Sorry BJP, the exit polls don’t reveal a ‘Modi wave’

New Delhi, 14 May-2014, Hasan Suroor: Regrettably, I am not a number-cruncher and have no clue how you convert a party’s vote share into seats, but I can count. All the way up to 272, if you like, and tell whether it adds up. And looking at the much-anticipated exit poll results it is obvious (never mind, the BJP spin) that the numbers don’t add up either to a BJP or a Modi “wave’’, let alone a ‘tsunami’. I looked at three exit polls, and all show the BJP struggling to reach the magic half-way mark of 272 that would allow it to form a government on its own. Even the most generous and comprehensive of them the CNN-IBN-CSDS-Lokniti post-poll survey –gives the BJP on its own between 230 and 242 seats only, leaving it short by 30.

Sorry BJP, the exit polls don’t reveal a ‘Modi wave’

Sorry BJP, the exit polls don’t reveal a ‘Modi wave’

tatistically, the claim that it is a better result than what the party achieved even under Atal Behari Vajpayee may be correct, but a ‘wave’? A ‘wave’ is a wave only when it turns all calculations upside down leaving even the winner looking slightly stunned—as happened in 1984 when the Congress under Rajiv Gandhi romped home with 411 seats. That was a wave. Remember the 1980 elections when (again) the Congress under an Emergency tainted Indira Gandhi won 353 seats surprising its own supporters? That was a wave. A more recent instance is how Mamata Banerjee’s Trinamool Congress tore through the Left Front in West Bengal in 2010 setting a new record in the state’s political history. If exit polls tell us anything it is simply this: that the BJP which seemed to be in the dumps until a year ago– riven by internal divisions and mistrusted by several of its own erstwhile allies—has bounced back and looks within striking distance of coming to power with the help of some old, and some new allies. A far cry from the breathless claims that, forget 272, it was headed for a 300-plus landslide victory on the back of an unstoppable “Modi tsunami’’. The fact is that even the NDA as a whole may just about manage to get a simple majority. Indeed, the Times Now post-poll survey shows that it may even fail to cross the 250-mark, giving the NDA 249 seats. The CNN-IBN poll gives it 280 and ABP News-Nielsen 281. Given that there is scope for a substantial margin of error in these projections, acknowledged by pollsters themselves, it is not yet all done and dusted for the NDA. So much for the BJP/NDA ‘wave’. What about the much-touted ‘Modi magic’? There is a revealing figure buried in the CNN-IBN survey on UP: “Sixty four percent of the respondents of the survey were of the opinion that they would have voted for the party, even if Modi was not the party’s mascot or was not contesting from the state. Actually, only 17 percent of the surveys’ respondents said that Narendra Modi was a deciding factor in voting for BJP.” This should take some of the sheen off the myth of a ‘Modi-propelled’ victory for the BJP. And this in a make-or-break state where the BJP is predicted to win the maximum number of seats (upto 53—up from ten in 2009). What seemed to have worked in UP is not so much the ‘Modi magic’ as the hard work of RSS activists who have not always pulled their full weight in the past. I know this because I’ve covered many UP elections and the ones that the BJP lost were invariably those where the local RSS cadre stayed home because of internal divisions. Likewise, in Rajasthan, Madhya Pradesh and Chhattisgarh it is the record of the incumbent BJP governments in these states which has contributed to the party’s projected gains than Modi’s charisma. The BJP would have done well in these states even if Modi was not the prime ministerial candidate. It would be churlish, however, to play down the significance of Modi. To him goes the dubious credit of polarising the electorate by playing the Hindu nationalist card and thus ensuring that the Hindu vote which had drifted away from the BJP returned to it. At another level, he succeeded brilliantly in marketing his image as a ‘strong’ and ‘decisive’ leader single-mindedly committed to development. Yet, given the hoopla around his personality (so much so that his supporters were asking for votes in his name rather than in the name of the party), it is revealing that his supposed charisma does not appear to have played a decisive role in many crucial states. And if his expected victory in Varanasi is anything short of a landslide the Modi magic will have been truly exposed. Meanwhile, the exit polls confirm the polarisation of the Hindu-Muslim vote. In UP, while Hindus across the caste divide are said to have voted overwhelmingly for the BJP, Muslims have turned to Samajwadi Party with some 56 percent reportedly voting for it despite its alleged role in the Muzzaffarnagar riots. To the surprise of many, the SP is likely to hold on to much of its 2009 vote share despite losing quite a few seats. It is expected to get anything between 13 and 17 seats –down from 23. The Aam Aadmi Party (AAP) will be clearly disappointed with the trends, especially in Delhi where it made such a spectacular debut only a few months ago. Of the seven Lok Sabha seats in the state, it might just about manage to win one. According to Times Now, however, it could draw a blank. Across India, it seems, AAP has failed to make any impact, and the most optimistic projection is that it might end up with four seats.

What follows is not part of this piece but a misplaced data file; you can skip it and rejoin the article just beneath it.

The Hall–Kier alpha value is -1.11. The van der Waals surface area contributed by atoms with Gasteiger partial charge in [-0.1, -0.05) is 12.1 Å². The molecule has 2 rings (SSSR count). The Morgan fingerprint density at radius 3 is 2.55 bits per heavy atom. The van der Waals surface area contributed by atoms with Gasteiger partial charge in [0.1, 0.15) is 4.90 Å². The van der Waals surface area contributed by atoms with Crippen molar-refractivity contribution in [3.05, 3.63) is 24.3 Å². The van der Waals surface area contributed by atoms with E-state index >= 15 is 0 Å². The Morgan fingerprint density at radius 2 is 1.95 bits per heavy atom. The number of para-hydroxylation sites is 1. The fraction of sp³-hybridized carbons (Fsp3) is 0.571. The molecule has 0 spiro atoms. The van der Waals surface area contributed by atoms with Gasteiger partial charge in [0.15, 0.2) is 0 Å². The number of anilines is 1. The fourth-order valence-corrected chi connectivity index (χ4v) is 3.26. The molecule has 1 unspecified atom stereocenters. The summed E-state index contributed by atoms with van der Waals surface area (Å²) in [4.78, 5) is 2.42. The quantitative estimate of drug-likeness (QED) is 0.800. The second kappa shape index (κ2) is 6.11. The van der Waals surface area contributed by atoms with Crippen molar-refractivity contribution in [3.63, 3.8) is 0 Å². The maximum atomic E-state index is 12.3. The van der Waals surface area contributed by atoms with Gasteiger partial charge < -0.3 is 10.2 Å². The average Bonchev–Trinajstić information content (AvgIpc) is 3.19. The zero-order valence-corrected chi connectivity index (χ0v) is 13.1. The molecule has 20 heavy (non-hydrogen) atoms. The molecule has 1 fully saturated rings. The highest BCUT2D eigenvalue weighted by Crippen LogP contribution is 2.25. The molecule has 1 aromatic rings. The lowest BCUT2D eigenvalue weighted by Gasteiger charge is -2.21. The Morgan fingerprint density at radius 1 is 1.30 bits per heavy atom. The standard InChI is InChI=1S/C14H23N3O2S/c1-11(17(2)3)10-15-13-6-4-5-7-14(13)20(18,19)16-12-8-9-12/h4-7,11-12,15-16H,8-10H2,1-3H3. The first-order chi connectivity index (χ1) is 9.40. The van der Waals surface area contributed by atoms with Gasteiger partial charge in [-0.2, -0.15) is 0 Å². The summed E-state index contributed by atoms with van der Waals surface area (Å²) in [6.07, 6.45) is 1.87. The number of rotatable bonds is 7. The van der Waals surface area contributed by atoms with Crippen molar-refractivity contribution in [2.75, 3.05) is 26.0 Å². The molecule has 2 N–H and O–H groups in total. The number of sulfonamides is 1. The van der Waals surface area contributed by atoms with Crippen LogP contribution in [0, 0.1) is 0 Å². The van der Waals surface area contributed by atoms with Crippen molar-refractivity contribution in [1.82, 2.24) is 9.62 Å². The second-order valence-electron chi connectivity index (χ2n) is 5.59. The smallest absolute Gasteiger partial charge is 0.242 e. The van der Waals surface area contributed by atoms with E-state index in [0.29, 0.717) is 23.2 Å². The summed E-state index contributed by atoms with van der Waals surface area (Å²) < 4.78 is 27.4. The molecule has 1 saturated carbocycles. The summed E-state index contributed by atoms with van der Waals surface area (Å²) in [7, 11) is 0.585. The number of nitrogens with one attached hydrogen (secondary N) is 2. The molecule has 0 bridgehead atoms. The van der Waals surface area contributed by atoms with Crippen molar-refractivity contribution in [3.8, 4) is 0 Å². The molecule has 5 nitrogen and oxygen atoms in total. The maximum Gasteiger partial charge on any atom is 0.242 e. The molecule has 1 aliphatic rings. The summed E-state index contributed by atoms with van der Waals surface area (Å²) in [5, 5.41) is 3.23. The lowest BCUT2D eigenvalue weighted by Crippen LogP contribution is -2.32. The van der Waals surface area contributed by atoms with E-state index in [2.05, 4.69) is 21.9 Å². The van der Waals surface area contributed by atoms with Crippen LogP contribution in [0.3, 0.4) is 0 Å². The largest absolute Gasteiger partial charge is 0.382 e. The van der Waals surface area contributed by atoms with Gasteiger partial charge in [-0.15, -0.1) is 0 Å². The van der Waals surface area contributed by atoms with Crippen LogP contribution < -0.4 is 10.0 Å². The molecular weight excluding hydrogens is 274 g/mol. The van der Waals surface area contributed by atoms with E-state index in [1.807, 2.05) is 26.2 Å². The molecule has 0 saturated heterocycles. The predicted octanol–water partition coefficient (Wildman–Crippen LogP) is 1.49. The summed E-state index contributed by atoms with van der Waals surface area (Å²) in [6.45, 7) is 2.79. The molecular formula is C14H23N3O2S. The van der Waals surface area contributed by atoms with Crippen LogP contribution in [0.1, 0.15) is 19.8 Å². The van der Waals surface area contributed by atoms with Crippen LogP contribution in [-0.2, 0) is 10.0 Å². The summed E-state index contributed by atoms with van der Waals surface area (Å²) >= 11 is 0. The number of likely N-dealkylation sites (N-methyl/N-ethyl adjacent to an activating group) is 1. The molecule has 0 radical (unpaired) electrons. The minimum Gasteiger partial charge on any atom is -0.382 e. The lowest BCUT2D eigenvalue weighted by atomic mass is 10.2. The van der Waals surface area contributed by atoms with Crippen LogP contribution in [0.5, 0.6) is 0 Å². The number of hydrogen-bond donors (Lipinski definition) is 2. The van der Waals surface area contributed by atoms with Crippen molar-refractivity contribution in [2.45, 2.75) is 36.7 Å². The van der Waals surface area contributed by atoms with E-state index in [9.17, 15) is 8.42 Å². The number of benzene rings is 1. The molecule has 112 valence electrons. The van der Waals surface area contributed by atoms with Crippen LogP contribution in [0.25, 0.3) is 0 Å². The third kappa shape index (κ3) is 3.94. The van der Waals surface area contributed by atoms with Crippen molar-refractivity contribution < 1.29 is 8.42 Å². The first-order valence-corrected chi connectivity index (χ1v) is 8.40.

The reason : a strategic error in spreading itself too thin instead of concentrating on a few strongholds compounded by an unfocused and fuzzy campaign. But as Firstpost Editor-in-chief R Jagannathan argued, the idea of AAP- –transparency and corruption-free politics— will remain relevant and should not be written off. However, it needs to go back to the drawing board and rethink its strategy if wants to evolve into a serious political force. Finally, the Congress which looks set for a historic defeat and is likely to be reduced to 80-odd seats. No surprises there, but it is bound to put pressure on the party’s ‘First family’ and could mark the beginning of the end of the dynasty, though Congress being Congress you can never tell. The outcome in Amethi will be crucial. If Rahul Gandhi ends up with a much-reduced majority, alarm bells will certainly start ringing at 24 Akbar Road. A critical factor in the Congress decline is that Muslims seem to have abandoned it for good amid a slightly misplaced sense of’betrayal’ that somehow it is to blame for all their problems. Nowhere is this more evident than in UP where only 13 per cent Muslims voted for it. The party’s UPA allies also seem to be struggling in large parts of the country with CNN-IBN giving it 92-102 seats and ABP-Nielsen 97. Times Now has it at a seemingly unlikely148. Ultimately, however, this election was always about the BJP, especially Modi, and I’m afraid the exit poll results don’t live up to the hype. ‘Wave’? What wave?

(Input source: FP)